Original article from the ‘Columbia Daily Herald’: here
When the General Assembly wrapped up its work last month, it did so after passing some legislation that didn’t generate a lot of media attention but will significantly benefit Tennesseans in the years ahead.
For example, there is a new law on the books that should significantly improve the process the State of Tennessee uses to purchase goods and services. This law promises to provide savings to the taxpayers as well as making the purchasing system fairer and easier to understand for companies that wish to do business with the state.
And your state senator, Bill Ketron of Murfreesboro, was instrumental in making it happen.
As chairman of the General Assembly’s Fiscal Review Committee, the legislative committee that supervises the finances of our state government, he saw firsthand that the state’s system lacked efficiency, accountability and policy compliance. And he took it upon himself to educate his colleagues about the problems he had seen.
Vendors were having difficulty doing business with the state. Citizens did not know how much was paid for goods and services or how contracts were awarded.
In committee meeting after committee meeting, Sen. Ketron held up a chart that resembled a maze in a puzzle magazine. This chart showed how complex the system had become: There were actually two separate processes — one for purchasing goods and the other for purchasing services.
Tennessee’s rules really offered the worst of two possible worlds — they were overly convoluted with no clear chain of command, but flexible enough to allow abuse and perceived favoritism. To put it simply, they were a confused mess.
Because many vendors were discouraged from participating, the system lacked robust competition. As a result, the taxpayers weren’t always getting the best deals for their money.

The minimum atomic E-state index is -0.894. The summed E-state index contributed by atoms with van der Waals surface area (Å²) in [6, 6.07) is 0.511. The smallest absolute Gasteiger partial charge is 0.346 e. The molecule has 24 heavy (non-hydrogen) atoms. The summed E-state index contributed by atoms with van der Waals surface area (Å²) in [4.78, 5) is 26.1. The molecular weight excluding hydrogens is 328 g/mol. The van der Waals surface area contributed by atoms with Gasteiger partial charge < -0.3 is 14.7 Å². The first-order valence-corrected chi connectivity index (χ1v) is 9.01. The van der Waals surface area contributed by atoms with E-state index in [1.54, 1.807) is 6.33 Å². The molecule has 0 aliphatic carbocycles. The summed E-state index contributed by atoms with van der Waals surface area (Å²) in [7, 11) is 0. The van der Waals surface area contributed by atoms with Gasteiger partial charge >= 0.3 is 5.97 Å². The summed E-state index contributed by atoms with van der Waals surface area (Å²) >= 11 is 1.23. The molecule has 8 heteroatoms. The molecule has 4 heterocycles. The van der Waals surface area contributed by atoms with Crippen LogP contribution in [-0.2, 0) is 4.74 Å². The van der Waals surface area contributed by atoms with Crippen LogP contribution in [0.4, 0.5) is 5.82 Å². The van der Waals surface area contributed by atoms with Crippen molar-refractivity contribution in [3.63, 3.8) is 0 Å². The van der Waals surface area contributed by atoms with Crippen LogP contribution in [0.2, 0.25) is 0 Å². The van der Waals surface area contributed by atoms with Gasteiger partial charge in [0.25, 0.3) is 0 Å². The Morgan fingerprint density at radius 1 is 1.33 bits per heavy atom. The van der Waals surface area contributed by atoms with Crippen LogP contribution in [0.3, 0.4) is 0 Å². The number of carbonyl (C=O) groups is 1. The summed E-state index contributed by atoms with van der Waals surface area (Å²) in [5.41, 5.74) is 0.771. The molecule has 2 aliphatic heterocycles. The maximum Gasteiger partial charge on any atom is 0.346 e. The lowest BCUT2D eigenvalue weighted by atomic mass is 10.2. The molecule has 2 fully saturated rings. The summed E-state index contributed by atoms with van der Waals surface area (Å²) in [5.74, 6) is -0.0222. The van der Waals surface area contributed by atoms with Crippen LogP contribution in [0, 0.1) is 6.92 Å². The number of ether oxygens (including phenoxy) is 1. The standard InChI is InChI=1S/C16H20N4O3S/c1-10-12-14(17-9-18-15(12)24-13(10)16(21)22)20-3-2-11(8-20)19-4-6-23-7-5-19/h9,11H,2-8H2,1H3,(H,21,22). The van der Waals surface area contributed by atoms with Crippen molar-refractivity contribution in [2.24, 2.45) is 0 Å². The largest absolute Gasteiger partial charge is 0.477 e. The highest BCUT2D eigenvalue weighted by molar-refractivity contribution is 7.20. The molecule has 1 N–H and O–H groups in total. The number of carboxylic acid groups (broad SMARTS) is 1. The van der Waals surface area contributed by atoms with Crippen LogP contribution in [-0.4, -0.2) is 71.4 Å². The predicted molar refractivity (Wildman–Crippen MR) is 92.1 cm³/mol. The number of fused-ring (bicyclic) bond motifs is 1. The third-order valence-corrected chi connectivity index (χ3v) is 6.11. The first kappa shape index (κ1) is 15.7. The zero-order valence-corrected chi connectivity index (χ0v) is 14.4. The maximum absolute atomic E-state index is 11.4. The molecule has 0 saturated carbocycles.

We needed real reform.
Sen. Ketron introduced legislation to simplify and streamline the purchasing process. It combined the purchasing of goods and services under the oversight and direction of a single leader directly responsible to the governor.
The new law requires purchasing policy decisions to be centralized — as part of a strategic plan — after input has been received from affected state agencies and vendors.
The law also requires more emphasis on professional development and training for employees and for qualified vendors involved in the procurement process.
Georgia had enacted similar legislation five years ago. The head of Georgia’s purchasing department told members of the Fiscal Review Committee to expect resistance from those who were benefiting under the old system.
After Georgia adopted the reforms, competition flourished. Vendors came to trust the system and to believe the process was fair. Georgia saved tens of millions of dollars as a result of these reforms.
Remarkably, a study done in Tennessee several years ago had identified many of the same problems here that were described in Georgia.
But after Sen. Ketron’s bill was introduced, the governor’s administration here initially raised all sorts of questions about the proposed law. As was the case in Georgia, vendors who had become comfortable with the status quo here also resisted change and attempted to subvert the proposed legislation.
Delays were suggested.
“Major legislation can’t be done in just one year,” the naysayers said.
“Let’s let the new governor have his say,” they said.
And, ridiculously, some of them tried to attach political motivations to changes that simply make for a better state government.
Sen. Ketron persisted, though, and ultimately, the General Assembly approved the legislation with strong bipartisan support.
There are several ways we should be able to save money under the new law. A fairer and simpler system should encourage more vendors to participate, which should help drive down the prices we pay for goods and services. Also, centralized purchasing will allow us to purchase items in greater quantities, which can help us negotiate price discounts.
We will save the taxpayers money. And we will have a fairer, more competitive and more open purchasing system.
Those should not be revolutionary concepts, but sometimes it takes strong leadership to make them happen.
Justin P. Wilson is Tennessee’s State Comptroller.